The concept of serverless can be seen as the next evolution in this process. Basically, an organization demanding a system implements a set of functions—typically called serverless functions or lambda functions—and installs them in a cloud platform. Therefore, there is no payments for servers, whether they are virtual or physical. The serverless functions can be invoked by client applications or they are called automatically upon the occurrence of certain events.

The next figure compares these alternatives for application hosting.

Comparing On-Premises, Colocation, Cloud, and Serverless

The name serverless derives from the fact that customers do not need to concern themselves with installation, configuration, and scalability of servers, whether they are physical or virtual. In other words, the servers still exist, but they are maintained and configured by cloud companies.

1.3 Pricing Model

With serverless, you pay for the execution time of the serverless functions. That is, you only pay when the function is used.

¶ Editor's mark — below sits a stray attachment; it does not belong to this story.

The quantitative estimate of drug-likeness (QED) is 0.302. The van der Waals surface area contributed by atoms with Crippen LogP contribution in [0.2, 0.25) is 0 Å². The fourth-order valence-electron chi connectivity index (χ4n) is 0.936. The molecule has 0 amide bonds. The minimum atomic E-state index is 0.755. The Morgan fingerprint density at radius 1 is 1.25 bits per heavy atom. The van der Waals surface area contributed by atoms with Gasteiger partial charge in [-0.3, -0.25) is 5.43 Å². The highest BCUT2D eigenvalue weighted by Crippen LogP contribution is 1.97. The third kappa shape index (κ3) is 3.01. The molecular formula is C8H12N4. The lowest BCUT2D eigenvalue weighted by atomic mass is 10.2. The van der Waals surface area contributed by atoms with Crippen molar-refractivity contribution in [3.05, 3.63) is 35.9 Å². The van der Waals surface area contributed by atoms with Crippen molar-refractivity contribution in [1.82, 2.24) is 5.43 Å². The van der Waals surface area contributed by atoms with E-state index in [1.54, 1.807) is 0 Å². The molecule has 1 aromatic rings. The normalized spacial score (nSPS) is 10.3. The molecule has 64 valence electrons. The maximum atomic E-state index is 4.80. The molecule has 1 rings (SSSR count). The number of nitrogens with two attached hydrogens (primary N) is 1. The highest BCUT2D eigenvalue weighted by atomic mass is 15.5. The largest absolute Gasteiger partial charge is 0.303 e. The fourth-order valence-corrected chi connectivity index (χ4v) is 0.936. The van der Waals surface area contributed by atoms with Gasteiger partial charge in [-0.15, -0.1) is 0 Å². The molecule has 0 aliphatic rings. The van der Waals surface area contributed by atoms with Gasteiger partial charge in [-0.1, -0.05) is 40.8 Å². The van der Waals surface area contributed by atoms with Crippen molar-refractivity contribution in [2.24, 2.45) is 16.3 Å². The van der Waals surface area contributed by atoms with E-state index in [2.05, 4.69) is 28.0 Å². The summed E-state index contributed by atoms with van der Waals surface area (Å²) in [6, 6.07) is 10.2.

This payment model is similar to the one of utility services, like electricity. For example, you only pay for what you use in electricity. If there is no use in a month, your bill will be zero or equal to a minimum amount. If you need to increase your consumption, within certain limits, the electricity company automatically provides you the extra supply.

However, even though you’re not paying for idle time, a serverless solution is not necessarily cheaper than a serverful one. The definition of the cheapest model depends on the prices charged by the cloud provider for executing serverless functions and for renting virtual servers. It also depends on the price of buying physical servers and maintaining them in data centers or colocation spaces.